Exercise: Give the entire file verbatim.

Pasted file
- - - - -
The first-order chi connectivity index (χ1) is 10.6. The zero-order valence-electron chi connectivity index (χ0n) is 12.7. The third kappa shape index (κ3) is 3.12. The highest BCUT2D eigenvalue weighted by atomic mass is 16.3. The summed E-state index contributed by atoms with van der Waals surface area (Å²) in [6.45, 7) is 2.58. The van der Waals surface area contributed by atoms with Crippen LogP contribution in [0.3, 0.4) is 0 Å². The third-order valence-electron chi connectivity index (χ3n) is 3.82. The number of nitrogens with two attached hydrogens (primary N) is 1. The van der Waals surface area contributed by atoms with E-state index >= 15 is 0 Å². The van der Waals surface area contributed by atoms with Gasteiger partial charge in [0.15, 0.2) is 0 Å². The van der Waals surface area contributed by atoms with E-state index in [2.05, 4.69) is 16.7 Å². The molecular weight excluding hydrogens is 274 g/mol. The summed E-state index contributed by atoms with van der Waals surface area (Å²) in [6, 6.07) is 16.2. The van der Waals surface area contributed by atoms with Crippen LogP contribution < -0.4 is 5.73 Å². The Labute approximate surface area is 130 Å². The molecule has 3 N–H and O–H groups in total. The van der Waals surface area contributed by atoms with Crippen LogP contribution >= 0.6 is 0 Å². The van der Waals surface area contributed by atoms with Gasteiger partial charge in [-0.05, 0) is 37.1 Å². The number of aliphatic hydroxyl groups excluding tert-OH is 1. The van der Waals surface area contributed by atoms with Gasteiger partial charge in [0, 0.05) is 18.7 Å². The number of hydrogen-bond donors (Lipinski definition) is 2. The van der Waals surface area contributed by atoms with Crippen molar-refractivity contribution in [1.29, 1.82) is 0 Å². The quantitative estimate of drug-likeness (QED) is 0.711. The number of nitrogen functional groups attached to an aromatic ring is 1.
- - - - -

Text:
The first-order chi connectivity index (χ1) is 10.6. The zero-order valence-electron chi connectivity index (χ0n) is 12.7. The third kappa shape index (κ3) is 3.12. The highest BCUT2D eigenvalue weighted by atomic mass is 16.3. The summed E-state index contributed by atoms with van der Waals surface area (Å²) in [6.45, 7) is 2.58. The van der Waals surface area contributed by atoms with Crippen LogP contribution in [0.3, 0.4) is 0 Å². The third-order valence-electron chi connectivity index (χ3n) is 3.82. The number of nitrogens with two attached hydrogens (primary N) is 1. The van der Waals surface area contributed by atoms with E-state index >= 15 is 0 Å². The van der Waals surface area contributed by atoms with Gasteiger partial charge in [0.15, 0.2) is 0 Å². The van der Waals surface area contributed by atoms with E-state index in [2.05, 4.69) is 16.7 Å². The molecular weight excluding hydrogens is 274 g/mol. The summed E-state index contributed by atoms with van der Waals surface area (Å²) in [6, 6.07) is 16.2. The van der Waals surface area contributed by atoms with Crippen LogP contribution < -0.4 is 5.73 Å². The Labute approximate surface area is 130 Å². The molecule has 3 N–H and O–H groups in total. The van der Waals surface area contributed by atoms with Crippen LogP contribution >= 0.6 is 0 Å². The van der Waals surface area contributed by atoms with Gasteiger partial charge in [-0.05, 0) is 37.1 Å². The number of aliphatic hydroxyl groups excluding tert-OH is 1. The van der Waals surface area contributed by atoms with Gasteiger partial charge in [0, 0.05) is 18.7 Å². The number of hydrogen-bond donors (Lipinski definition) is 2. The van der Waals surface area contributed by atoms with Crippen molar-refractivity contribution in [1.29, 1.82) is 0 Å². The quantitative estimate of drug-likeness (QED) is 0.711. The number of nitrogen functional groups attached to an aromatic ring is 1.